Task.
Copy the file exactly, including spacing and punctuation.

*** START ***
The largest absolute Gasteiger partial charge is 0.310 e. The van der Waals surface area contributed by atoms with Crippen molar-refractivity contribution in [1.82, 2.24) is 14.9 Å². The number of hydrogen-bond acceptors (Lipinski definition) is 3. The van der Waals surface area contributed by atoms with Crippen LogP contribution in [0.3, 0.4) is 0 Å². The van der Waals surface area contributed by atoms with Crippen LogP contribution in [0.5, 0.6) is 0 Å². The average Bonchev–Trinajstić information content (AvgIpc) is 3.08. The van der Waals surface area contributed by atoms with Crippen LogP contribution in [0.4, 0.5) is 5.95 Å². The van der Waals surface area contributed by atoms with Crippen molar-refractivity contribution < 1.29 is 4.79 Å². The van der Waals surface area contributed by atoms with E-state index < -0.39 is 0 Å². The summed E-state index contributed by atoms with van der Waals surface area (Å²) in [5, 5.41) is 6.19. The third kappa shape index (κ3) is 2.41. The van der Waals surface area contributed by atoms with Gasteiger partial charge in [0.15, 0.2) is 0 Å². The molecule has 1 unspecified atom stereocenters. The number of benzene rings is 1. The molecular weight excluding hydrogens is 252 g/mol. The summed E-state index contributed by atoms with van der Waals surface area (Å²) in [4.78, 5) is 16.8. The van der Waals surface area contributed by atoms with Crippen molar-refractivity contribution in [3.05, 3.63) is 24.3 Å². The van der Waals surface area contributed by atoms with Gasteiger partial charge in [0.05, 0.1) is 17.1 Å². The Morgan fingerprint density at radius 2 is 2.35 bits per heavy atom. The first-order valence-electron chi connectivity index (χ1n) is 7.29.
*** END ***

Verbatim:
The largest absolute Gasteiger partial charge is 0.310 e. The van der Waals surface area contributed by atoms with Crippen molar-refractivity contribution in [1.82, 2.24) is 14.9 Å². The number of hydrogen-bond acceptors (Lipinski definition) is 3. The van der Waals surface area contributed by atoms with Crippen LogP contribution in [0.3, 0.4) is 0 Å². The van der Waals surface area contributed by atoms with Crippen LogP contribution in [0.5, 0.6) is 0 Å². The average Bonchev–Trinajstić information content (AvgIpc) is 3.08. The van der Waals surface area contributed by atoms with Crippen LogP contribution in [0.4, 0.5) is 5.95 Å². The van der Waals surface area contributed by atoms with Crippen molar-refractivity contribution < 1.29 is 4.79 Å². The van der Waals surface area contributed by atoms with E-state index < -0.39 is 0 Å². The summed E-state index contributed by atoms with van der Waals surface area (Å²) in [5, 5.41) is 6.19. The third kappa shape index (κ3) is 2.41. The van der Waals surface area contributed by atoms with Gasteiger partial charge in [0.15, 0.2) is 0 Å². The molecule has 1 unspecified atom stereocenters. The number of benzene rings is 1. The molecular weight excluding hydrogens is 252 g/mol. The summed E-state index contributed by atoms with van der Waals surface area (Å²) in [4.78, 5) is 16.8. The van der Waals surface area contributed by atoms with Crippen molar-refractivity contribution in [3.05, 3.63) is 24.3 Å². The van der Waals surface area contributed by atoms with Gasteiger partial charge in [0.05, 0.1) is 17.1 Å². The Morgan fingerprint density at radius 2 is 2.35 bits per heavy atom. The first-order valence-electron chi connectivity index (χ1n) is 7.29.